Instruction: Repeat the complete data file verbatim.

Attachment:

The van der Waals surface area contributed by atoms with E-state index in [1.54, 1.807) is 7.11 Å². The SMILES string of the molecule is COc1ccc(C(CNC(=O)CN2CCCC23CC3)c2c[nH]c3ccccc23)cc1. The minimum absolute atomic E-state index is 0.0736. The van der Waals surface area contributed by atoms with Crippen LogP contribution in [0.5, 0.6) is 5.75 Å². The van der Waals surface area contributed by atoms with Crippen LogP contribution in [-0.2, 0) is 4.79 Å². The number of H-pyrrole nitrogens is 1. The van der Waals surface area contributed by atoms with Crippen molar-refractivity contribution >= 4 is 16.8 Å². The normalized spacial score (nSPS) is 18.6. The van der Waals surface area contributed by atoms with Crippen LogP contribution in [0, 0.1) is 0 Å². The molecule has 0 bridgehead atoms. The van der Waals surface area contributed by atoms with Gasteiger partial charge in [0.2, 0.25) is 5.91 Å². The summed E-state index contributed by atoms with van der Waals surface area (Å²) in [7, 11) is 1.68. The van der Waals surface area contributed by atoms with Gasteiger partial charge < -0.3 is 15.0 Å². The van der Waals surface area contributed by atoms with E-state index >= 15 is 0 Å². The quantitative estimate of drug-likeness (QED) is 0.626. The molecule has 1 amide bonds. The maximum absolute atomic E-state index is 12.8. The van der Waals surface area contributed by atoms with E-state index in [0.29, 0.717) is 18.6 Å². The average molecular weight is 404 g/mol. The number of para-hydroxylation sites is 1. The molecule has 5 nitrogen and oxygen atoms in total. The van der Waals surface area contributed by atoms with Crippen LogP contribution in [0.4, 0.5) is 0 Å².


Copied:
The van der Waals surface area contributed by atoms with E-state index in [1.54, 1.807) is 7.11 Å². The SMILES string of the molecule is COc1ccc(C(CNC(=O)CN2CCCC23CC3)c2c[nH]c3ccccc23)cc1. The minimum absolute atomic E-state index is 0.0736. The van der Waals surface area contributed by atoms with Crippen LogP contribution in [0.5, 0.6) is 5.75 Å². The van der Waals surface area contributed by atoms with Crippen LogP contribution in [-0.2, 0) is 4.79 Å². The number of H-pyrrole nitrogens is 1. The van der Waals surface area contributed by atoms with Crippen molar-refractivity contribution >= 4 is 16.8 Å². The normalized spacial score (nSPS) is 18.6. The van der Waals surface area contributed by atoms with Crippen LogP contribution in [0, 0.1) is 0 Å². The molecule has 0 bridgehead atoms. The van der Waals surface area contributed by atoms with Gasteiger partial charge in [0.2, 0.25) is 5.91 Å². The summed E-state index contributed by atoms with van der Waals surface area (Å²) in [7, 11) is 1.68. The van der Waals surface area contributed by atoms with Gasteiger partial charge < -0.3 is 15.0 Å². The van der Waals surface area contributed by atoms with E-state index >= 15 is 0 Å². The quantitative estimate of drug-likeness (QED) is 0.626. The molecule has 1 amide bonds. The maximum absolute atomic E-state index is 12.8. The van der Waals surface area contributed by atoms with E-state index in [0.29, 0.717) is 18.6 Å². The average molecular weight is 404 g/mol. The number of para-hydroxylation sites is 1. The molecule has 5 nitrogen and oxygen atoms in total. The van der Waals surface area contributed by atoms with Crippen LogP contribution in [0.4, 0.5) is 0 Å².